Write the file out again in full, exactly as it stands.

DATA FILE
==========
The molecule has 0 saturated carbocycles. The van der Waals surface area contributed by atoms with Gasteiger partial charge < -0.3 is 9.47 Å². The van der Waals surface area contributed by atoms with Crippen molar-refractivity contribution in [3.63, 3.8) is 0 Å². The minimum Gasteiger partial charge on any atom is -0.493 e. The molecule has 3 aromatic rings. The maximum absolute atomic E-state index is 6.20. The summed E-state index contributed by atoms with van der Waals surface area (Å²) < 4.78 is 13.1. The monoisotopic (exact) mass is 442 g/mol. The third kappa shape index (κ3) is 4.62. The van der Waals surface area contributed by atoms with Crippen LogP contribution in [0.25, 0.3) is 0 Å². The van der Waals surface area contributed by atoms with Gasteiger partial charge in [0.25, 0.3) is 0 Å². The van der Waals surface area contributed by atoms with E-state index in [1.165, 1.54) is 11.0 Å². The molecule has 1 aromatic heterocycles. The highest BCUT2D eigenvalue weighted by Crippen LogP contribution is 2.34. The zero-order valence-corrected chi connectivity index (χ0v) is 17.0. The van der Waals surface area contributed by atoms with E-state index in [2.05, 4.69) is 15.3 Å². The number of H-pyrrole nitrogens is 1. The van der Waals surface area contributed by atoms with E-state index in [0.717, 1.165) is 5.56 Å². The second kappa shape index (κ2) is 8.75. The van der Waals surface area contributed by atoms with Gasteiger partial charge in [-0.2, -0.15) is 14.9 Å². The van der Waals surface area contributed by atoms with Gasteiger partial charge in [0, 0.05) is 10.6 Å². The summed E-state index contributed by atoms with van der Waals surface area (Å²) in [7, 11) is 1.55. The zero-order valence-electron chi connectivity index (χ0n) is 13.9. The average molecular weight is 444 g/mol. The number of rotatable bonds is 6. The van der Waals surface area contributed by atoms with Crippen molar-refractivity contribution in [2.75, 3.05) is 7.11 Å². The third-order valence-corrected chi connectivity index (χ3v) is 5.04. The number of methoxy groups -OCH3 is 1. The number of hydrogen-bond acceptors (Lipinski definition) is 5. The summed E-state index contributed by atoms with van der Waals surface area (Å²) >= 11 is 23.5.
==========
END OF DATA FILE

The molecule has 0 saturated carbocycles. The van der Waals surface area contributed by atoms with Gasteiger partial charge < -0.3 is 9.47 Å². The van der Waals surface area contributed by atoms with Crippen molar-refractivity contribution in [3.63, 3.8) is 0 Å². The minimum Gasteiger partial charge on any atom is -0.493 e. The molecule has 3 aromatic rings. The maximum absolute atomic E-state index is 6.20. The summed E-state index contributed by atoms with van der Waals surface area (Å²) < 4.78 is 13.1. The monoisotopic (exact) mass is 442 g/mol. The third kappa shape index (κ3) is 4.62. The van der Waals surface area contributed by atoms with Crippen LogP contribution in [0.25, 0.3) is 0 Å². The van der Waals surface area contributed by atoms with Gasteiger partial charge in [0.25, 0.3) is 0 Å². The van der Waals surface area contributed by atoms with E-state index in [1.165, 1.54) is 11.0 Å². The molecule has 1 aromatic heterocycles. The highest BCUT2D eigenvalue weighted by Crippen LogP contribution is 2.34. The zero-order valence-corrected chi connectivity index (χ0v) is 17.0. The van der Waals surface area contributed by atoms with E-state index in [2.05, 4.69) is 15.3 Å². The number of H-pyrrole nitrogens is 1. The van der Waals surface area contributed by atoms with E-state index in [0.717, 1.165) is 5.56 Å². The second kappa shape index (κ2) is 8.75. The van der Waals surface area contributed by atoms with Gasteiger partial charge in [-0.2, -0.15) is 14.9 Å². The van der Waals surface area contributed by atoms with Gasteiger partial charge in [0, 0.05) is 10.6 Å². The summed E-state index contributed by atoms with van der Waals surface area (Å²) in [7, 11) is 1.55. The zero-order valence-electron chi connectivity index (χ0n) is 13.9. The average molecular weight is 444 g/mol. The number of rotatable bonds is 6. The van der Waals surface area contributed by atoms with Crippen molar-refractivity contribution in [2.75, 3.05) is 7.11 Å². The third-order valence-corrected chi connectivity index (χ3v) is 5.04. The number of methoxy groups -OCH3 is 1. The number of hydrogen-bond acceptors (Lipinski definition) is 5. The summed E-state index contributed by atoms with van der Waals surface area (Å²) >= 11 is 23.5.